Arts & Entertainment » Books

Savannah Children’s Book Festival: Jose Ray

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SAVANNAH KNOWS Jose Ray as a prolific and creative illustrator and mural artist. His live illustration is a highlight of local events such as Savannah's Fashion Night.

But Jose has another career: Children’s book author and illustrator. He unveils his first book, Heave-Ho, at the Savannah Children’s Book Festival this Saturday.

We chatted with him last week.

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1. So is this the first time the public will be seeing your book?

Jose Ray: This is essentially the debut of the book. It's something I started while I was still in SCAD. I was an illustration minor and took a children's book illustration class.

2. I'm guessing this is a lot more digital than your other work?

Jose Ray: It's all digital. I'm using vector shades in Photoshop. I do texturing—I do a visual texture and layer it up.

3. It's very different from your freehand illustrations, isn't it?

Jose Ray: They're really polar opposites. The book ended up being in a much different style from my usual work. That's one reason I decided to go with an alias for this book—Jose Lucio, which is my middle name.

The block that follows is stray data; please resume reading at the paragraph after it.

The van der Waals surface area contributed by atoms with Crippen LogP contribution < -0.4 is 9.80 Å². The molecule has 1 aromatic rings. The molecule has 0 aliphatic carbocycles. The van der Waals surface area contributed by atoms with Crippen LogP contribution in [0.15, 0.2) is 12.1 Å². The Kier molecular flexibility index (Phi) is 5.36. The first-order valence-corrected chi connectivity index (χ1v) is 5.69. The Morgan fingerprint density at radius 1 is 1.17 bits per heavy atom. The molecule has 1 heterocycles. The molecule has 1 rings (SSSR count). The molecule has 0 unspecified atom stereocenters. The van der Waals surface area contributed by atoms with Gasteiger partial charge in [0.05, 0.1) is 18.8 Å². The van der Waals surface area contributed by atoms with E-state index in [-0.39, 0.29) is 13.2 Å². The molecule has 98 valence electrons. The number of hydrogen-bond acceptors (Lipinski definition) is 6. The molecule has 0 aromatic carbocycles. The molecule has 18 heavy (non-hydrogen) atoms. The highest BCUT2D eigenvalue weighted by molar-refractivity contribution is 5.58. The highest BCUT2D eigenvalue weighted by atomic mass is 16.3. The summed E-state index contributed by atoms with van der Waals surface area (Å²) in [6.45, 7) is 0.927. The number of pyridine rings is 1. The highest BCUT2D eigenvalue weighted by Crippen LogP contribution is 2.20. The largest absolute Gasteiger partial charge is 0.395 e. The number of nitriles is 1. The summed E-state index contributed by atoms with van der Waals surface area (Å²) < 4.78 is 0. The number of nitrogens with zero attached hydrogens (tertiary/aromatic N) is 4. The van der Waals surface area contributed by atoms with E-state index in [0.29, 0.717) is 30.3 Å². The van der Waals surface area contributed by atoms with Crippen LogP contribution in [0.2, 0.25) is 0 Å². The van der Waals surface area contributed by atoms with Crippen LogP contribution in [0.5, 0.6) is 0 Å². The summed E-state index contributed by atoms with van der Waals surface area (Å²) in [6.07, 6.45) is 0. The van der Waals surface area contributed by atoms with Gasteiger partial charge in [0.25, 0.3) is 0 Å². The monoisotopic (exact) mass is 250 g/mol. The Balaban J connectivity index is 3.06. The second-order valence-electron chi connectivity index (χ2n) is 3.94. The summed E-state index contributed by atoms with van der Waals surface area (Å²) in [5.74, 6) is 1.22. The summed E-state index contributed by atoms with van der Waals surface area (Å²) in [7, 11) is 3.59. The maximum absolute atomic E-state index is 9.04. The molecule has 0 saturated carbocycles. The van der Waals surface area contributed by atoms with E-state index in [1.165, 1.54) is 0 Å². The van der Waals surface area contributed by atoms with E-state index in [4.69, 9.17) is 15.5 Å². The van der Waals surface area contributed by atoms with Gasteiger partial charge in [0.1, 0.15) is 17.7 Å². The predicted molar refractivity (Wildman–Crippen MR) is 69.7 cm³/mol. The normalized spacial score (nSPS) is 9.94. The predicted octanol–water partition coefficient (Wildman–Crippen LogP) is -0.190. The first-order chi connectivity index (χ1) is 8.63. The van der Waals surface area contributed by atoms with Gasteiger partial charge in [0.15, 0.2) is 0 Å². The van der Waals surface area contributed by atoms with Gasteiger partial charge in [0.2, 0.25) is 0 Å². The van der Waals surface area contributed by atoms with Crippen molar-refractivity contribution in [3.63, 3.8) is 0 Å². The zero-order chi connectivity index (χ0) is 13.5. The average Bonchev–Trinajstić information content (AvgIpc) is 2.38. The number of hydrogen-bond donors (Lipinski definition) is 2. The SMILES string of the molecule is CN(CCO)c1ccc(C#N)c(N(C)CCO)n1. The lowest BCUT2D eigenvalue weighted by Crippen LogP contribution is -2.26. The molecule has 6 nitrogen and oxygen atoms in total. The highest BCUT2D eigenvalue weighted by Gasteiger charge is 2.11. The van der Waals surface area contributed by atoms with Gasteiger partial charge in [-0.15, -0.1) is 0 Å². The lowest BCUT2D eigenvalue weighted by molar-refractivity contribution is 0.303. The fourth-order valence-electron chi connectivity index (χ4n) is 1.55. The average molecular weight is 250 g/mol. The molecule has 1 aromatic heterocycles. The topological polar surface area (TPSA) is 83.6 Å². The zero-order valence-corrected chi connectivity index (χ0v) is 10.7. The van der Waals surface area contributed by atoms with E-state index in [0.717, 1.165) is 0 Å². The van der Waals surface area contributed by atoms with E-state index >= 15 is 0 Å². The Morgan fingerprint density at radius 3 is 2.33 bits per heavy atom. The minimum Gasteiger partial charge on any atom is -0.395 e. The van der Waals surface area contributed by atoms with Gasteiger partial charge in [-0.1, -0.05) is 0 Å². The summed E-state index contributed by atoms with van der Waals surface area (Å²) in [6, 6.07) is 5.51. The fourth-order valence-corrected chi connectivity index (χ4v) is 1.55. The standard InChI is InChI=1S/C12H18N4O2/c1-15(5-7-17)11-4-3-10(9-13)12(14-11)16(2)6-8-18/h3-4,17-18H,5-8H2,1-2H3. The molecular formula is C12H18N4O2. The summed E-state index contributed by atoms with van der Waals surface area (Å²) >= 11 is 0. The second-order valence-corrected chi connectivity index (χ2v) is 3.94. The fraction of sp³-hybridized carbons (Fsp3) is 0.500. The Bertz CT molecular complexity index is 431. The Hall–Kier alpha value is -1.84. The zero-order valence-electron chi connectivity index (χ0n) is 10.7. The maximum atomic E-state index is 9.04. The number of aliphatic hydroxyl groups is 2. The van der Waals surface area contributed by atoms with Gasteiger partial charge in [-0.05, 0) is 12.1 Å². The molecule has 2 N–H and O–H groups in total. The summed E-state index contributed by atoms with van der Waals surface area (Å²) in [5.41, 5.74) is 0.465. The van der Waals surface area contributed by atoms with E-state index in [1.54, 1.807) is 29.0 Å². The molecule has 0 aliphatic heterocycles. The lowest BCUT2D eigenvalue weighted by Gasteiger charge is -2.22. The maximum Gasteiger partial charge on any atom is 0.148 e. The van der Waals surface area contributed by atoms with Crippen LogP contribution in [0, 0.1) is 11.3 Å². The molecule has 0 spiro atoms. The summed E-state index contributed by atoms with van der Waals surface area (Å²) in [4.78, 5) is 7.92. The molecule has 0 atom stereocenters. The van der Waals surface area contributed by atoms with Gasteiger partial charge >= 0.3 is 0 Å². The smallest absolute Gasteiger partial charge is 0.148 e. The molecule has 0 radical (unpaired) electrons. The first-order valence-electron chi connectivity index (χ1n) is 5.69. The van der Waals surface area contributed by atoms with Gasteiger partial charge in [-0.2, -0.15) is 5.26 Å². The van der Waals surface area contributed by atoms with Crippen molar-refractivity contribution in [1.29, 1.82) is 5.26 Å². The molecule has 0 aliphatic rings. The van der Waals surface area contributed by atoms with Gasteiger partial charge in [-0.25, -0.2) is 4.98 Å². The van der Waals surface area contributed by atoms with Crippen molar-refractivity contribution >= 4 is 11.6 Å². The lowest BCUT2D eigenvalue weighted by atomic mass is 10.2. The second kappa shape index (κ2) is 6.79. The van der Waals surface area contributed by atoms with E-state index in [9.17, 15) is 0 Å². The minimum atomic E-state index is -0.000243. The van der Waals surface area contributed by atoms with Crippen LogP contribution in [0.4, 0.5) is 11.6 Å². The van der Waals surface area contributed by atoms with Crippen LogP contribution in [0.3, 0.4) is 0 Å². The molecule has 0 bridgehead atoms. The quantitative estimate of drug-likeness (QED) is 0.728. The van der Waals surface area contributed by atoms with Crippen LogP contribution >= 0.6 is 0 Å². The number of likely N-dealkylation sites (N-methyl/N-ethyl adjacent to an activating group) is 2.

My other work is by hand and all line work. All color is separate. With the digital stuff there’s no line work. It’s all soft color and blending of textures. They’re complete opposites.

But then again I’m a Gemini, so that duality is there anyways!

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4. So what’s the book’s takeaway for kids?

Jose Ray: It's about teamwork and outside the box thinking. The worm gets caught by the bird, but luckily has a friend to help pull him back underground. Then the bird has animals helping him out, so it becomes a big tug of war. It's about finding your way out of situations like that which just go on forever and no one's getting anywhere.

5. Did the Festival approach you or the other way around?

Jose Ray: I approached them. It was something I'd had in mind for a long time. I had thought for a long time, 'I'm going to the Children's Book Festival.' That would be the book's premiere and sort of the catalyst for doing this.

It’s definitely something I want to continue doing. I ‘m very much into the idea of lifting yourself up by the bootstraps and just getting your work out there. That’s how I’ve treated my painting, and pretty much everything else I do. I don’t wait for someone to sponsor me. So why should I do the book any differently?

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